Hunt’s younger sister, Tracy Mitchell, laughs as she recalls Hunt’s passion for camping.

“Debbie adored being a Campfire Girl. Each summer we were sent to camp. Debbie loved it. I hated it,” says Mitchell, who is four years Hunt’s junior. “Throughout our lives, she was always the logical, rational, and deliberative sibling. In the midst of any crisis, she would say, ‘This is what we are going to do; everything will be fine.’ She would then solve the problem and accomplish what had to be done.

“Even when she came out to me, it was very matter-of-fact,” Mitchell recalls. “She simply said, ‘I have something to tell you.’ From that point forward, Connie was completely integrated into our family. Years ago, my youngest daughter and her best friend went to visit Debbie and Connie. Upon arriving home, my daughter proclaimed that they ‘wanted to be just like Debbie and Connie,’ which made us all laugh. My children were so close to Debbie—this has been a loss for all of them.

“After Connie died, Debbie again (in the same straightforward manner) told me that she and Arabia were now partners,” Mitchell says. “The family was overjoyed and relieved. We had known Arabia for years and were thrilled that she was now going to be brought into our lives. After losing Connie, I don’t know what we would have done if Debbie had brought home a stranger.”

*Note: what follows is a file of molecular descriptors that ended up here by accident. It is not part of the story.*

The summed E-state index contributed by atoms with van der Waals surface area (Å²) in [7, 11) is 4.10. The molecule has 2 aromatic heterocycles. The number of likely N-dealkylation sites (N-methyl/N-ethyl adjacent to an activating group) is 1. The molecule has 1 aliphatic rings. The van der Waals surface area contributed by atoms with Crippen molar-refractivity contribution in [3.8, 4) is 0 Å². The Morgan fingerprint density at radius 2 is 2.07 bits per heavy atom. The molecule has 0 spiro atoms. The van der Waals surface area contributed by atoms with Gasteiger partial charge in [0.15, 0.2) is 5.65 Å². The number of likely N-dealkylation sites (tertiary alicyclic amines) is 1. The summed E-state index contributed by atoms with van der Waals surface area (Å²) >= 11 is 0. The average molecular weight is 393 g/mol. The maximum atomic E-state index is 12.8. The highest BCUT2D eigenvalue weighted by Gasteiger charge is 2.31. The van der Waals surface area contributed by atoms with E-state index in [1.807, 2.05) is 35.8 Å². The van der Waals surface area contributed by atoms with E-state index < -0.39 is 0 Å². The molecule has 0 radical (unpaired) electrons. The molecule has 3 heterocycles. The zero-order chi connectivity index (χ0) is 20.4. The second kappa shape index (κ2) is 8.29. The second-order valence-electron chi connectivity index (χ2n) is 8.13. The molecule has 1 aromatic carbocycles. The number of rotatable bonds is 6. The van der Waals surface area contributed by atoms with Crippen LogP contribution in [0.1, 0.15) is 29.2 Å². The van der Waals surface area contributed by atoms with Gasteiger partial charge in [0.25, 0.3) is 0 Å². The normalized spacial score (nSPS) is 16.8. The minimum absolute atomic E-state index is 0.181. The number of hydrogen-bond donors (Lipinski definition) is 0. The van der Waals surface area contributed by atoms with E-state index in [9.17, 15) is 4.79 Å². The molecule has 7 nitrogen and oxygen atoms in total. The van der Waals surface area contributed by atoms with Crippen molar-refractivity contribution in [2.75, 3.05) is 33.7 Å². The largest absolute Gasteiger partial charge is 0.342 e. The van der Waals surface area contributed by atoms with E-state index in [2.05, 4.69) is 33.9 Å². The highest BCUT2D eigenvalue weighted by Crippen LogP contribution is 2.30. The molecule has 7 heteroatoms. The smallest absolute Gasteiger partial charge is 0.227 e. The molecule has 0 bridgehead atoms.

Vargas was practicing law in San Antonio when she met Hunt and Moore in 1995. She received a call from Moore, who was seeking help with a same-sex adoption case.    

“From the outset, it was clear that we shared an intense commitment to family formation and protecting the rights of parents and their children,” Vargas says. “Shortly thereafter, I became friends with Debbie as well. We worked, socialized, and traveled together. Soon, the three of us were like sisters.”      

When Moore became ill, Vargas began traveling to Houston every weekend, providing care for Moore and respite for Hunt.

“Connie would say, ‘Debbie, take Arabia out. You two need to go on a date.’ And so we did,” Vargas recalls.

After Moore died, Vargas moved to Galveston to be with Hunt.

“Being Debbie’s partner was easy,” Vargas says. “Since we knew each other so well, we had no secrets. Connie taught us that life is short. Even while facing a terminal diagnosis, Debbie was determined that we would live the best and longest life possible. As it turns out, we were together for the rest of our lives.”

A memorial service for Hunt will be at 4 p.m. on August 19 at Carnes Brothers Funeral Home at 1201 Tremont Street in Galveston. Hunt’s family requests that donations be made in her memory to the Stonewall Association of Greater Houston Debra E. Hunt Scholarship Fund, the American Cancer Society, or the Houston Pride Band.

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Rich Arenschieldt

Rich Arenschieldt is a regular contributor to OutSmart Magazine.